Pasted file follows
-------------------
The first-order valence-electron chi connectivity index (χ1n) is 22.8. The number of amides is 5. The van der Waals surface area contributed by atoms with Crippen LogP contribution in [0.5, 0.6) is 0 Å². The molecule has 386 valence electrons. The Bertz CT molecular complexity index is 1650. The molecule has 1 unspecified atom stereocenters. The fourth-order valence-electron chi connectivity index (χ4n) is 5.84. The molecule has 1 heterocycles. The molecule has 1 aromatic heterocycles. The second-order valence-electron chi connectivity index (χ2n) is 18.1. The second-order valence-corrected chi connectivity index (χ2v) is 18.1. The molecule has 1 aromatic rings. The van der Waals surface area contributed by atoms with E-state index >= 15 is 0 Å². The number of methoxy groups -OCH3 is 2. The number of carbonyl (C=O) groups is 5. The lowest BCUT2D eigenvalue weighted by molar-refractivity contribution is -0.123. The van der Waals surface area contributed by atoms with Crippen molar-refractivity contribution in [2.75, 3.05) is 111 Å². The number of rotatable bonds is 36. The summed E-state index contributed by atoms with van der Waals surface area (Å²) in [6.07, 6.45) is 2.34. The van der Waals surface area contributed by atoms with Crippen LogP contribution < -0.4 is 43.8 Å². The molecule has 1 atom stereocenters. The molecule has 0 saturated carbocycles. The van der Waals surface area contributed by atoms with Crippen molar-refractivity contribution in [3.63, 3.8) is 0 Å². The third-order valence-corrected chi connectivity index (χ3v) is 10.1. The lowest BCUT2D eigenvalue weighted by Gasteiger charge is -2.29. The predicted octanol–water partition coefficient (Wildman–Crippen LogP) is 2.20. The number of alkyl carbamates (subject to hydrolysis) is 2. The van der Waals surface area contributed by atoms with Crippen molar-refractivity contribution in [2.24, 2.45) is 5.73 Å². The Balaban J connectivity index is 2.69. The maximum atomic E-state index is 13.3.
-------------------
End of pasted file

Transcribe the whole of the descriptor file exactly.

The first-order valence-electron chi connectivity index (χ1n) is 22.8. The number of amides is 5. The van der Waals surface area contributed by atoms with Crippen LogP contribution in [0.5, 0.6) is 0 Å². The molecule has 386 valence electrons. The Bertz CT molecular complexity index is 1650. The molecule has 1 unspecified atom stereocenters. The fourth-order valence-electron chi connectivity index (χ4n) is 5.84. The molecule has 1 heterocycles. The molecule has 1 aromatic heterocycles. The second-order valence-electron chi connectivity index (χ2n) is 18.1. The second-order valence-corrected chi connectivity index (χ2v) is 18.1. The molecule has 1 aromatic rings. The van der Waals surface area contributed by atoms with E-state index >= 15 is 0 Å². The number of methoxy groups -OCH3 is 2. The number of carbonyl (C=O) groups is 5. The lowest BCUT2D eigenvalue weighted by molar-refractivity contribution is -0.123. The van der Waals surface area contributed by atoms with Crippen molar-refractivity contribution in [2.75, 3.05) is 111 Å². The number of rotatable bonds is 36. The summed E-state index contributed by atoms with van der Waals surface area (Å²) in [6.07, 6.45) is 2.34. The van der Waals surface area contributed by atoms with Crippen LogP contribution < -0.4 is 43.8 Å². The molecule has 1 atom stereocenters. The molecule has 0 saturated carbocycles. The van der Waals surface area contributed by atoms with Crippen molar-refractivity contribution in [3.63, 3.8) is 0 Å². The third-order valence-corrected chi connectivity index (χ3v) is 10.1. The lowest BCUT2D eigenvalue weighted by Gasteiger charge is -2.29. The predicted octanol–water partition coefficient (Wildman–Crippen LogP) is 2.20. The number of alkyl carbamates (subject to hydrolysis) is 2. The van der Waals surface area contributed by atoms with Crippen molar-refractivity contribution in [2.24, 2.45) is 5.73 Å². The Balaban J connectivity index is 2.69. The maximum atomic E-state index is 13.3.